Navy vs. No.20 Notre Dame Live Blog | November 12, 2022 | M&T Bank Stadium


REMARK: This is a live blog. Most current updates will be displayed at the top once under the introduction.

Navy (3-6) and Notre Dame (6-3) meet for the 95th time on the gridiron when the two face off Saturday at noon at M&T Bank Stadium in Baltimore. This will be the 23rd time Navy and Notre Dame will play in Baltimore and the first since 2008. This is the fourth time the Navy-Notre Dame game will be played at M&T Bank Stadium. Saturday’s contest is presented by Navy Federal Credit Union and Navy Mutual.

Both programs are among the winningest FBS teams in college football history. Notre Dame ranks fourth all-time with 935 wins, while Navy ranks 25th with 732 wins.

The two schools had played 93 consecutive times, which was the longest intersectional rivalry in college football, until 2020 when the COVID-19 pandemic caused the game to be canceled. Navy and Notre Dame were originally scheduled to open the 2020 season in Dublin, Ireland. Travel restrictions, however, forced the game to be moved to Annapolis for what would have been the first game in series history to be played at Navy-Marine Corps Memorial Stadium before the contest was ultimately canceled. The Navy-Notre Dame 2023 match will be played on Saturday August 26 in Dublin. It will be the third time the Mids and Irish have met in Ireland and the first time with Notre Dame as their home team.

Notre Dame leads the series 80-13-1 and has won four in a row over the Mids.

ABC will televise Saturday’s game with Dave Flemming (play-by-play), Dan Orlovsky (analyst) and Kris Budden (sideline) on the call.

Scott Wykoff will host a two-hour preview show on Navy Insider on WBAL Radio (1090 AM) Friday night at 7:00 p.m.

The Navy Football Pregame Show featuring Pete Medhurst, Joe Miller, Keith Mills, Wykoff and special commentary from John Feinstein will begin at 11:00 a.m. on the Navy Radio Network, followed by game action beginning at noon with Medhurst, Miller and Mills on roll call.


The Midshipman Brigade March will begin at 11:41 a.m.

The national anthem will take place at 11:51:30 a.m., followed by a flyover at the end of the national anthem.

Saturday’s flyover will feature 2 Boeing F/A-18E Super Hornets from Fighter Squadron Composite Twelve’s “Fighting Omars” based at Naval Air Station Oceana, Virginia Beach, Va. Piloting the lead aircraft will be Lt. Cmdr. Nathan Davey, USNA Class of 2008. The wing will be flown by Cmdr. Wayne Irons, USNA Class of 2005 and former defensive back for the Navy football team. USNA Class of 2009 Lt. Chad Theriault will provide ground control. The Fighting Omars are the Navy’s first TOPGUN adversary squadron. The squadron’s mission is to provide the most professional, aggressive and accurate threat simulation and tactical expertise from a group of the best Super Hornet pilots in the world.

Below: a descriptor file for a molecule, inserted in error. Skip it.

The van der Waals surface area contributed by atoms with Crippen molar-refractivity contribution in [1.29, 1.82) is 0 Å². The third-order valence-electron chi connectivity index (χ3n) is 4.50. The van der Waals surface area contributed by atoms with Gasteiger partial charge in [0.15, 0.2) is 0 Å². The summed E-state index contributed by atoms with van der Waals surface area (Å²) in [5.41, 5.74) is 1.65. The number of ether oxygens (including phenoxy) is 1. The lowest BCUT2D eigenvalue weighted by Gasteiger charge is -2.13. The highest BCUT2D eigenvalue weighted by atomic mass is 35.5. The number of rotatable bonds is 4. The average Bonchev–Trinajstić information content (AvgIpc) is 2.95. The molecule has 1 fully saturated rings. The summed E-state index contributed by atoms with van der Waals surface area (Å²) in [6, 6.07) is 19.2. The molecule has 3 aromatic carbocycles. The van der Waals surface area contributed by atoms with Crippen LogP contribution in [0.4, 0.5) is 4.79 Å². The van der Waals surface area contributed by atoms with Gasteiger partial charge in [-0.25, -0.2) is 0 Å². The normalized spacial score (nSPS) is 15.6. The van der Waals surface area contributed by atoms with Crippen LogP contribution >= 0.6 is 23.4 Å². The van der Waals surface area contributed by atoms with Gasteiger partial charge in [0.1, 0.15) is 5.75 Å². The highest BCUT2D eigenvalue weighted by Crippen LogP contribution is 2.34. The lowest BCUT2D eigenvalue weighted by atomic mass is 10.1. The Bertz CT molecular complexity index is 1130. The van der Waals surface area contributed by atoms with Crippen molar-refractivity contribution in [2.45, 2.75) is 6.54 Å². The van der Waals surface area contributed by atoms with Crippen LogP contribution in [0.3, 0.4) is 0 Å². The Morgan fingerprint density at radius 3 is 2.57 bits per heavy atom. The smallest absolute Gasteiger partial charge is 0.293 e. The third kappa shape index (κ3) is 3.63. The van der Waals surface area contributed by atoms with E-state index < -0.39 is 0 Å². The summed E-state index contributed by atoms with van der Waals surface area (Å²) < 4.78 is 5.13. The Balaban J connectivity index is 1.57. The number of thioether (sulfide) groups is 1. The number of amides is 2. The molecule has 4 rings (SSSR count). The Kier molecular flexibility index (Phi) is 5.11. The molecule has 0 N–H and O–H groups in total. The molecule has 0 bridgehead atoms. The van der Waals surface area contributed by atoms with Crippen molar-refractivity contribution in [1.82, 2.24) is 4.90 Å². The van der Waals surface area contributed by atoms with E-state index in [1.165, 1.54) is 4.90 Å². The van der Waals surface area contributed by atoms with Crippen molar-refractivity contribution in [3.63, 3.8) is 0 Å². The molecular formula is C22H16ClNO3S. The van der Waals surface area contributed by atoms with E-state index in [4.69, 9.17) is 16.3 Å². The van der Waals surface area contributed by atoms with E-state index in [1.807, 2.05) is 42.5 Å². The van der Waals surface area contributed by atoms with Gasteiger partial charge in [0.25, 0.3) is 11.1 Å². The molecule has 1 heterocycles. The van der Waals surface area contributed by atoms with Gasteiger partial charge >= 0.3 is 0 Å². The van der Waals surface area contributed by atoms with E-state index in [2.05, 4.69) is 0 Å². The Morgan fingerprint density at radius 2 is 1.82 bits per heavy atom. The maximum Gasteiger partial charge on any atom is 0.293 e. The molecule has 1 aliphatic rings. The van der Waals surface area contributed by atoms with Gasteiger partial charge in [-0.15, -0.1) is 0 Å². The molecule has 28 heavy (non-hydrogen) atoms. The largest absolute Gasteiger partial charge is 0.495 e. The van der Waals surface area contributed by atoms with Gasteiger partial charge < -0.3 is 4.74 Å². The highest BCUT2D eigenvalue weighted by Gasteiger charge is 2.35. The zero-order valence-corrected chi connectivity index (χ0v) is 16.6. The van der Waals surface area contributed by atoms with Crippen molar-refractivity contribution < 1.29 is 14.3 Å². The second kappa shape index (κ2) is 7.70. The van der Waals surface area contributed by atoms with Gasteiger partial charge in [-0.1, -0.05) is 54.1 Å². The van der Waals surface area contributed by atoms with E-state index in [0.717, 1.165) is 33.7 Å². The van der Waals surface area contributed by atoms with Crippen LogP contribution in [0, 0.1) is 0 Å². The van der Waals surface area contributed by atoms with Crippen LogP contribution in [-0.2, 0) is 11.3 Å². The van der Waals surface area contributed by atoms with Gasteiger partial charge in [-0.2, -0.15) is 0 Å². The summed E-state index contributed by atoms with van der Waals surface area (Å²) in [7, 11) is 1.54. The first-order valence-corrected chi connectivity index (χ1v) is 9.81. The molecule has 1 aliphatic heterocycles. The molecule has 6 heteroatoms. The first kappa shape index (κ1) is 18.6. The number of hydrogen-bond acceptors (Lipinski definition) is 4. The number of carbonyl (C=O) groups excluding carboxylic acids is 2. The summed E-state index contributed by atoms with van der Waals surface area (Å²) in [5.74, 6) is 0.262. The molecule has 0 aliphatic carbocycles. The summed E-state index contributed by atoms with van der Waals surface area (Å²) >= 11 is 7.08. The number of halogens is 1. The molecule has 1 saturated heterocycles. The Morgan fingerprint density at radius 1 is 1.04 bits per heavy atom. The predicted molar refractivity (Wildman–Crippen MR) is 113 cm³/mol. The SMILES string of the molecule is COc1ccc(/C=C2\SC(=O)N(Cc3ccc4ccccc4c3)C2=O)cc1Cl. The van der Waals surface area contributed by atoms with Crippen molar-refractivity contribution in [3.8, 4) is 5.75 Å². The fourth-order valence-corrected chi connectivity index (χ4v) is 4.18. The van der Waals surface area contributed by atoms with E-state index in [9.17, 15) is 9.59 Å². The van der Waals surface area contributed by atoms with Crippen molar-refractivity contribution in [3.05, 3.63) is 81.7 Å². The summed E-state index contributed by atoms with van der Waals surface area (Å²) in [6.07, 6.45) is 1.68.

There will be 3 skydivers jumping from their plane at 11:54 a.m. and landing on the field at 12:01 a.m.

The Naval Academy Drum and Bugle Corps will perform at halftime.


Without Navy, Notre Dame might not exist. Notre Dame fell on hard times during World War II. The school’s population dwindled to a Depression-era student body of 2,623 in 1943 and a 20% reduction in 5 years led to serious financial problems for the school. Then the Navy came to the rescue of Notre Dame.

According to then-President of Notre Dame, Hugh O’Donnell, the school “offered all the facilities of that institution to the government. In April 1943, the V-7 Indoctrination School was established and the first batch of 900 men, all college graduates, enlisted for a month as marine apprentices.

Notre Dame’s late vice president, Father Edmund Joyce, also shared similar sentiments about the importance of the Navy to the school. “All I can say is that without the navy during the war, this institution would have shrunk to a few hundred students. Instead, we were almost double our normal size during the war, and we were able to contribute something to the navy.

The Navy signed a contract with the school located in South Bend at the time, guaranteeing $487,711 for its infrastructure needs and administrative expenses.

Notre Dame never forgot the kindness and support of the Navy during these difficult times, and the two schools agreed to play football each year, or until the Navy retired.

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